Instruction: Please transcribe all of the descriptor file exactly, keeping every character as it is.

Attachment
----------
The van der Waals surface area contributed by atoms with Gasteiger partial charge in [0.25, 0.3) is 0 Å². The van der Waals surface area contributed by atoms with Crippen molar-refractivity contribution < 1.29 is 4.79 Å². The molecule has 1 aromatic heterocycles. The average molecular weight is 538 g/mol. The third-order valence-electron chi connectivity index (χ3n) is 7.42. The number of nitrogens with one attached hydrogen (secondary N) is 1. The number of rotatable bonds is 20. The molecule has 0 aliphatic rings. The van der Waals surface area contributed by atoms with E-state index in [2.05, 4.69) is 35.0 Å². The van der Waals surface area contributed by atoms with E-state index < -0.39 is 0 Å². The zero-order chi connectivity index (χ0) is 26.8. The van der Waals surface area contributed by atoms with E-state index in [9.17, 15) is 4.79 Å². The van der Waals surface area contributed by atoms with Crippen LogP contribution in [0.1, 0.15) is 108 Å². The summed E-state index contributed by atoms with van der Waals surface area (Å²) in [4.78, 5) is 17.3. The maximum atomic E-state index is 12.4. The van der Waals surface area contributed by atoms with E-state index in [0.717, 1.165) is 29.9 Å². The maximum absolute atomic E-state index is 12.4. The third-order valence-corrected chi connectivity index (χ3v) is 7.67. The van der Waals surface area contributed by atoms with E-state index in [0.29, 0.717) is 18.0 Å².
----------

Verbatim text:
The van der Waals surface area contributed by atoms with Gasteiger partial charge in [0.25, 0.3) is 0 Å². The van der Waals surface area contributed by atoms with Crippen molar-refractivity contribution < 1.29 is 4.79 Å². The molecule has 1 aromatic heterocycles. The average molecular weight is 538 g/mol. The third-order valence-electron chi connectivity index (χ3n) is 7.42. The number of nitrogens with one attached hydrogen (secondary N) is 1. The number of rotatable bonds is 20. The molecule has 0 aliphatic rings. The van der Waals surface area contributed by atoms with E-state index in [2.05, 4.69) is 35.0 Å². The van der Waals surface area contributed by atoms with E-state index < -0.39 is 0 Å². The zero-order chi connectivity index (χ0) is 26.8. The van der Waals surface area contributed by atoms with E-state index in [9.17, 15) is 4.79 Å². The van der Waals surface area contributed by atoms with Crippen LogP contribution in [0.1, 0.15) is 108 Å². The summed E-state index contributed by atoms with van der Waals surface area (Å²) in [4.78, 5) is 17.3. The maximum atomic E-state index is 12.4. The van der Waals surface area contributed by atoms with E-state index in [0.717, 1.165) is 29.9 Å². The maximum absolute atomic E-state index is 12.4. The third-order valence-corrected chi connectivity index (χ3v) is 7.67. The van der Waals surface area contributed by atoms with E-state index in [0.29, 0.717) is 18.0 Å².